Wisconsin Cheese Makers' Association / Proceedings of the Wisconsin Cheese Makers' Association forty-third annual convention November 14, 15, 1934 assembled in the Eagles Auditorium Sheboygan, Wisconsin
Address, pp. 70-74 PDF (1.2 MB)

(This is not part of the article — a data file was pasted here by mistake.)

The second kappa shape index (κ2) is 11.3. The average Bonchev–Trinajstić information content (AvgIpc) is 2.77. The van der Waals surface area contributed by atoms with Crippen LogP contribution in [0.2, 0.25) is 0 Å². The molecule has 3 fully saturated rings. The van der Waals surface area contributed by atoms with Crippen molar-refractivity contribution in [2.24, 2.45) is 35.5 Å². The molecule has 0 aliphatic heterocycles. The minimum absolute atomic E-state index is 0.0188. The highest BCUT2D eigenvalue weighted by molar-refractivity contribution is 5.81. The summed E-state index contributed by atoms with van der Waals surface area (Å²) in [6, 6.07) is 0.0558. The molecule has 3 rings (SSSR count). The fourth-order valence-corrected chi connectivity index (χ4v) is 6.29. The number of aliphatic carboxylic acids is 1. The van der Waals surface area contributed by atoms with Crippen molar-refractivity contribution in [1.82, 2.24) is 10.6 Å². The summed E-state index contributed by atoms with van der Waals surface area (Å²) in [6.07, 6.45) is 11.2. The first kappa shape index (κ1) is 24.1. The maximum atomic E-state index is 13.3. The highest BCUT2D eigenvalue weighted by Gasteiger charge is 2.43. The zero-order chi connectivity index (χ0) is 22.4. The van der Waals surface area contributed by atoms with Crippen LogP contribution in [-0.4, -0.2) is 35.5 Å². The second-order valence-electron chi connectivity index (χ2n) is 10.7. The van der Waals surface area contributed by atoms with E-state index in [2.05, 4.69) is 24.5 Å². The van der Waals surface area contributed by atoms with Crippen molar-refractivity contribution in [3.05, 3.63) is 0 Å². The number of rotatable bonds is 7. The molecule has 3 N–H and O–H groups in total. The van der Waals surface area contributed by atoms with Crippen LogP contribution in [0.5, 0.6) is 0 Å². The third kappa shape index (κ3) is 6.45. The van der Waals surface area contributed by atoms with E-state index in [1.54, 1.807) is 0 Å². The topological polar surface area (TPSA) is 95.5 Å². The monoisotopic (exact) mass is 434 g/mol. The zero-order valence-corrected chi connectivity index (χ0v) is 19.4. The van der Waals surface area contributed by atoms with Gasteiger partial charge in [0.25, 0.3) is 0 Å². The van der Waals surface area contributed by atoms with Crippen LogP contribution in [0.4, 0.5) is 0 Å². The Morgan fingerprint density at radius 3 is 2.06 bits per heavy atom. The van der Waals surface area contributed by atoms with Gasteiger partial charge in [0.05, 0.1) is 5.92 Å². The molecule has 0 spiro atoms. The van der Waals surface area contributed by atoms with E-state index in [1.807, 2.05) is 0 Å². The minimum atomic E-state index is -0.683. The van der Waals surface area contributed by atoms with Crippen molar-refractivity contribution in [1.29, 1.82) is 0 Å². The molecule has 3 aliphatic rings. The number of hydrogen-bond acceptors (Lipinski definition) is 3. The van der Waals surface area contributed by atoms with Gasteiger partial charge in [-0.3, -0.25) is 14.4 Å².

74 WISCONSIN CHEESE MAKERS' ASSOCIATION heard him just about half way through, and he just exploded and said, "Stop a train of cars with wind? Man, you are crazy." Now, you have something that is good. You have confidence in your produce, you have loyalty for your state, but your cheese isn't bring- ing the price that it should bring, and you are not selling quite as much as you should sell. The intelligent course that has been followed by all successful business institutions in the United States when confronted with a sit- uation of this kind has been this, they have started a good intelligent selling campaign and they started advertising, and they started mer- chandising, and if they had the right kind of men that were serious, they put it over, and I feel sure that you people have a product that you deserve to win with, and if you are serious and if you will get together you will win, and I wish you all the luck in the world. I thank you. ML MALOZEWma: Mr. President, I would like to ask the gentle- man, how do they collect the funds from the producers in order to be able to do the advertising? MM LEONARD: It was just a matter of detail. We pay $2.50 on the ton or 1% cents on the pound. We had to get the growers to sign up and that took 90 days, and it was a hard job. I would be glad to go into detail with you but I don't want to bother this meeting with a lot of those details, but we collect it this way: we have commercial pack- ers that buy up from us growers. In California the growers dry the product. The drying would perhaps correspond to your cheese mak- ing. You see, now on my own place I have my own drying equipment and I dry my own prunes and put them in the bin. There are about fourteen concerns I can sell to. There are some other small ones. When I sell I have an agreement that $2.50 would be deducted from my check, and he sends that to the United Prune Growers in Califor- nia. You can work that out with your cheese dealer or your own men here would know how to figure that out. For instance, if a farmer understood exactly how this was to be handled, the cheese maker is paying the same amount and that can be sent right in to you. MR MALCZEWSKI: What do you do with your non-contract growers? MR LEONARD: We got them up to 95 per cent. SECRETARY SAMMIS: How many farmers are there who signed up this contract? MR LEONARD: There are over ten thousand growers. But we have had a very complicated situation. There was some five thousand growers in a cooperative that came in in a body and then we had to get some more signed up and the packers agreed to collect the fee from any outsider that didn't pool his crop. SECRETARY SAMMIS: In addition to the farmers, that is the grow- ers, did anybody else in the industry besides those farmers pay anything? MR LEONARD: No sir. I think in your dealings here, that you cheese makers are very fair and I think you have a good fair proposi- tion from what I can see of it.
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